A thriving black market arms bazaar has emerged in Afghanistan, where the Taliban control the sale of American weapons that were abandoned inside the country two years ago, according to reports.
An M-4 rifle in good condition is a status symbol with a $2,400 price tag, while a Pakistan-made AK-47 can be bought for $130, one analyst notes.
American weapons seized by the Taliban following the August 2021 withdrawal of U.S. forces from Afghanistan continue to show up outside the country.
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Last month, an Israeli commander speaking on condition of anonymity told Newsweek magazine that U.S. small arms captured in Afghanistan had ended up with Palestinian groups in the Gaza Strip.
American arms left in Afghanistan have also been turning up in neighboring Pakistan and elsewhere.
The Taliban deny this.
“We seriously reject the claim of some circles in the United States that the Islamic Emirate has sold the weapons and equipment left by the American forces in Afghanistan to other sources,” Islamic Emirate of Afghanistan spokesman Zabihullah Mujahid tweeted on July 10.
“The truth is that after the expulsion of the foreign forces (from Afghanistan), and full control of Islamic Emirate, equipment and vehicles are stored and saved in depots, and no one is allowed to smuggle or sell even a single weapon.”
That is false.
While reporting suggests the Taliban have tightened control over their U.S. weapons stocks, Taliban members have been directly implicated in the sale of U.S. armaments on the black market.
When U.S. forces left Afghanistan in August 2021, ending two decades of war, Afghan security forces collapsed. This allowed the Taliban, which took over Afghanistan, to capture large quantities of small arms and other military equipment.
In August 2022, the U.S. Department of Defense estimated “that U.S.-funded equipment valued at $7.12 billion was in the inventory of the former Afghan government when it collapsed, much of which was seized by the Taliban. This included military aircraft, ground vehicles, weapons and other military equipment.”
In November 2021, The New York Times spoke with weapons dealers in Kandahar, the province in southern Afghanistan that is the Taliban’s home base. The dealers were openly selling American weapons, some of which had been acquired by Taliban fighters.
The gun merchants in Kandahar said the Taliban had permitted some of their fighters to sell the small arms they seized after overrunning bases of the former Afghan government forces. Other weapons were confiscated and handed over to Taliban commanders.
In September 2021, France 24 quoted a Kandahar vendor who identified himself as Murtaza as saying: “We bought all these things from the Taliban after they conquered the Afghan army base. Now, we bring them to the market to sell.”
The dealers who spoke with The New York Times told the paper that many gun dealers had smuggled U.S. weapons to Pakistan. A former Taliban commander living in Kandahar said he had introduced a Pakistani arms dealer seeking pistols, rifles, night-vision goggles and other U.S. equipment to a local gun merchant.
Such military hardware has turned up in the hands of Taliban-aligned militants fighting Pakistani government forces.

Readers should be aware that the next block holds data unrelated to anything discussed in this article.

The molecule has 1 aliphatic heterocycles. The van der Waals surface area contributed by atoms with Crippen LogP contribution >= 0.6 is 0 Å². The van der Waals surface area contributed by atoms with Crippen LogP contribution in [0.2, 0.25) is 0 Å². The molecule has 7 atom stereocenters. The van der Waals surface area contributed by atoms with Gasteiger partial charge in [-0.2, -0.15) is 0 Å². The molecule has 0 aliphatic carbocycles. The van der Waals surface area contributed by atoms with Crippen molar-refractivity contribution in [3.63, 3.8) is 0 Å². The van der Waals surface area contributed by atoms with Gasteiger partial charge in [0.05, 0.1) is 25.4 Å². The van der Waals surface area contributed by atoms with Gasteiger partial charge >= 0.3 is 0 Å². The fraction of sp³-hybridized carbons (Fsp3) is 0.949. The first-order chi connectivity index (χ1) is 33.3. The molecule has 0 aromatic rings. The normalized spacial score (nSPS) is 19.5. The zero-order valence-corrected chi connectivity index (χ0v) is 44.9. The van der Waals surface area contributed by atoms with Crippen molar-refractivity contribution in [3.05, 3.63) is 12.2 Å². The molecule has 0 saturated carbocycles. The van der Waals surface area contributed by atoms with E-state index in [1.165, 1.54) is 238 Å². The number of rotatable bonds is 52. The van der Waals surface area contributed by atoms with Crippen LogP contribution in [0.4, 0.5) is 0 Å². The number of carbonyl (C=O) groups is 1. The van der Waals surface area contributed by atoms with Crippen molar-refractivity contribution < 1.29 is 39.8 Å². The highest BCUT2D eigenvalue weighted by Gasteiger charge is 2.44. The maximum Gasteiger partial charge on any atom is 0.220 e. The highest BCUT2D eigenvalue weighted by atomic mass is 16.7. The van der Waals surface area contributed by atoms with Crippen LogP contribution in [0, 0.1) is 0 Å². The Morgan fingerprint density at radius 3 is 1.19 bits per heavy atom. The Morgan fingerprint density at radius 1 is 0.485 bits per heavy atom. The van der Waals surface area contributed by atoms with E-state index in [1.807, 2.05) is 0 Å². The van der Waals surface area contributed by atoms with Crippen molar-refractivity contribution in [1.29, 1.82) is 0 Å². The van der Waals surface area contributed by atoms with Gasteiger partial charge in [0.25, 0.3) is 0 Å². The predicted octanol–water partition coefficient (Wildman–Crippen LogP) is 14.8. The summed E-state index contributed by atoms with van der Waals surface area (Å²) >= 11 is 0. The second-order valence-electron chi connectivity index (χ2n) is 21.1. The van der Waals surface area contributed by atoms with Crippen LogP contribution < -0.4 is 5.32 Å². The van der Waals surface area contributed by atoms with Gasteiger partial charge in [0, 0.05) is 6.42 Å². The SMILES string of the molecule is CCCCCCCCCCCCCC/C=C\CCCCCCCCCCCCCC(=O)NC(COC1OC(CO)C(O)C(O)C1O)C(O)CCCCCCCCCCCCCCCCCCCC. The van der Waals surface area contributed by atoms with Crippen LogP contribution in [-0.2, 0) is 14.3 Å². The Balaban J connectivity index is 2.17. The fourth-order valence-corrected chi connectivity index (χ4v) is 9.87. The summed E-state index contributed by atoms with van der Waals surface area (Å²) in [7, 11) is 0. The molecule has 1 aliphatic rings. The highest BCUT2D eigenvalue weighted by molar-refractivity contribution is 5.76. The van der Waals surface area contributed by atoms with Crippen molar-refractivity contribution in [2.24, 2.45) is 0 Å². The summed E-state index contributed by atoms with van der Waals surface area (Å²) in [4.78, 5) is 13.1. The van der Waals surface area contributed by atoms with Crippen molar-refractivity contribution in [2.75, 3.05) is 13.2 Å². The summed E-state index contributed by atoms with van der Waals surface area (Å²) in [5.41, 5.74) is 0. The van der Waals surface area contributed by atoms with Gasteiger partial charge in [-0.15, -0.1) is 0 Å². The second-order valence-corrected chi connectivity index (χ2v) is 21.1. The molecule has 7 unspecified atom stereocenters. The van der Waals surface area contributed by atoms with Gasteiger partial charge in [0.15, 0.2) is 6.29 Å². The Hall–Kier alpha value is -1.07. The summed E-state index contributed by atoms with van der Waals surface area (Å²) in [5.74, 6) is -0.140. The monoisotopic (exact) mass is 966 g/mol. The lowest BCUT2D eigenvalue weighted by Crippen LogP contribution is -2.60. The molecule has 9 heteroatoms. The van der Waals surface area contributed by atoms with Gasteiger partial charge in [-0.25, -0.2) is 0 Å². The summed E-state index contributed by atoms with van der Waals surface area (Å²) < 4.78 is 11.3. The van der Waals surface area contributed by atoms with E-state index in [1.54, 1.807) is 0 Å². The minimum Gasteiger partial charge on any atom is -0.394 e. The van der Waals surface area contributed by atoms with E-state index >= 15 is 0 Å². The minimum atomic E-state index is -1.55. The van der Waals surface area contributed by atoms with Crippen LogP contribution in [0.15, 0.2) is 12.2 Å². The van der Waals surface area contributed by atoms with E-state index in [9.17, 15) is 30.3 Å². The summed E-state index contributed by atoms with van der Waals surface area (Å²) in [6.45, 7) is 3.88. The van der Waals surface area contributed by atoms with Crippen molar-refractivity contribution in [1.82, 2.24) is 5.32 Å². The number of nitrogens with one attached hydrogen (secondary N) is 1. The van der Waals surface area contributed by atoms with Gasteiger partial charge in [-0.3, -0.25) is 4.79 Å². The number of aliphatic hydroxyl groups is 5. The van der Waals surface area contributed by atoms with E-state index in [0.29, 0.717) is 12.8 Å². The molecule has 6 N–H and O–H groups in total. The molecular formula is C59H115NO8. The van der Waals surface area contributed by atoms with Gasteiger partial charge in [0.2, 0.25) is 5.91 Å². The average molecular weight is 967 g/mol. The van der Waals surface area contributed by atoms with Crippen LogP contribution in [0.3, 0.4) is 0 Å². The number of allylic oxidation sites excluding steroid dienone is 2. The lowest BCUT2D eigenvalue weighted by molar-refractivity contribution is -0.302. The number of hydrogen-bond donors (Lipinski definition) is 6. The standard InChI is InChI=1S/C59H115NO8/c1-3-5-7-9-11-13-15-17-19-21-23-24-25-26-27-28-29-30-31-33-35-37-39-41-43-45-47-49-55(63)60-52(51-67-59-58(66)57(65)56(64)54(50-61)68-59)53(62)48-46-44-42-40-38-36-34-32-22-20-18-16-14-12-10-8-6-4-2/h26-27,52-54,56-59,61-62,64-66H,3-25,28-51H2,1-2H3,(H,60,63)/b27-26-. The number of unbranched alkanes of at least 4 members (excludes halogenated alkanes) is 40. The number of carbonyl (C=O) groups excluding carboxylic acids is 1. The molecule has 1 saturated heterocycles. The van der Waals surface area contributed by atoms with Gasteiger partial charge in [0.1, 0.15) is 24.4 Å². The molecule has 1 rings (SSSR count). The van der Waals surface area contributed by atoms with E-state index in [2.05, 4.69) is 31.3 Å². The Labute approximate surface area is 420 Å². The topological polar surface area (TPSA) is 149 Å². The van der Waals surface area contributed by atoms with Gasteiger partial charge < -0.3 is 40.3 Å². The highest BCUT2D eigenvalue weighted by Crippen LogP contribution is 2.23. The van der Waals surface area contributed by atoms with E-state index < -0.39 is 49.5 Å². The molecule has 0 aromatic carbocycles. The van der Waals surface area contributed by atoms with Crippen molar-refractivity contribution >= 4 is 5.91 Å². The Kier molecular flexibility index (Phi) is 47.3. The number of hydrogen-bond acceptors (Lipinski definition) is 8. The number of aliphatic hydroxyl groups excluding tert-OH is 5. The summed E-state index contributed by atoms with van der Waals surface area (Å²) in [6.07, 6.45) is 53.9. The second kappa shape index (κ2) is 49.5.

In March, Radio Free Europe/Radio Liberty (RFE/RL), a VOA sister organization, reported that members of the Tehrik-e Taliban Pakistan (TTP) militant group had acquired U.S.-manufactured M16 machine guns, M4 assault rifles, night-vision goggles and military communications gear.
The TTP is organizationally separate from the Afghan Taliban but “inspired” by it.
In a joint update published earlier this month, Small Arms Survey, a Geneva-based independent research project focusing on small arms and armed violence, and the U.S.-based Afghan Peace Watch nongovernmental organization, reported that the Taliban had tightened control over large stockpiles of U.S. arms and small-scale smuggling.
Still, they said “arms smuggling” and “civilian arms sales” were continuing “where it suits local Taliban officials to collect taxes on these activities,” adding that “unauthorized, clandestine arms trafficking is also taking place.”
In late 2022, Afghan Peace Watch conducted field investigations in three Afghan provinces — Helmand, Kandahar, and Nangarhar. It interviewed weapons smugglers, low-level Taliban fighters, local Taliban officials, ex-members of the previous Afghan government’s security forces and security experts on Afghanistan.
Small Arms Survey and Afghan Peace Watch jointly reported that research findings confirmed “the presence of weapons markets” in Afghanistan-Pakistan border areas and indicated “ongoing cross-border weapons smuggling” despite “an upsurge in weapons seizures” by Afghan Taliban authorities.
Asfandyar Mir, a South Asia expert at the U.S. Institute of Peace, told Foreign Policymagazine “[t]he Taliban likely control and tax the new black market [on arms].”
U.S. arms have reportedly also ended up in Kashmir, the northernmost part of the Indian subcontinent where India and Pakistan have been engaged in a decades-long territorial dispute.
In January, authorities in India-controlled Kashmir told NBC News that U.S. arms, including M4 and M16 rifles, has been recovered from the Pakistani-based militant groups Jaish-e-Mohammad and Lashkar-e-Taiba, which are fighting to assert Pakistani control over Kashmir.
Militants from both groups have fought alongside or trained Taliban forces in Afghanistan.
In March, the online newspaper Kabul Now reported that various Taliban factions had periodically been at odds over the smuggling operations, reflecting a potential struggle for status and power within the organization.
Reported by VOA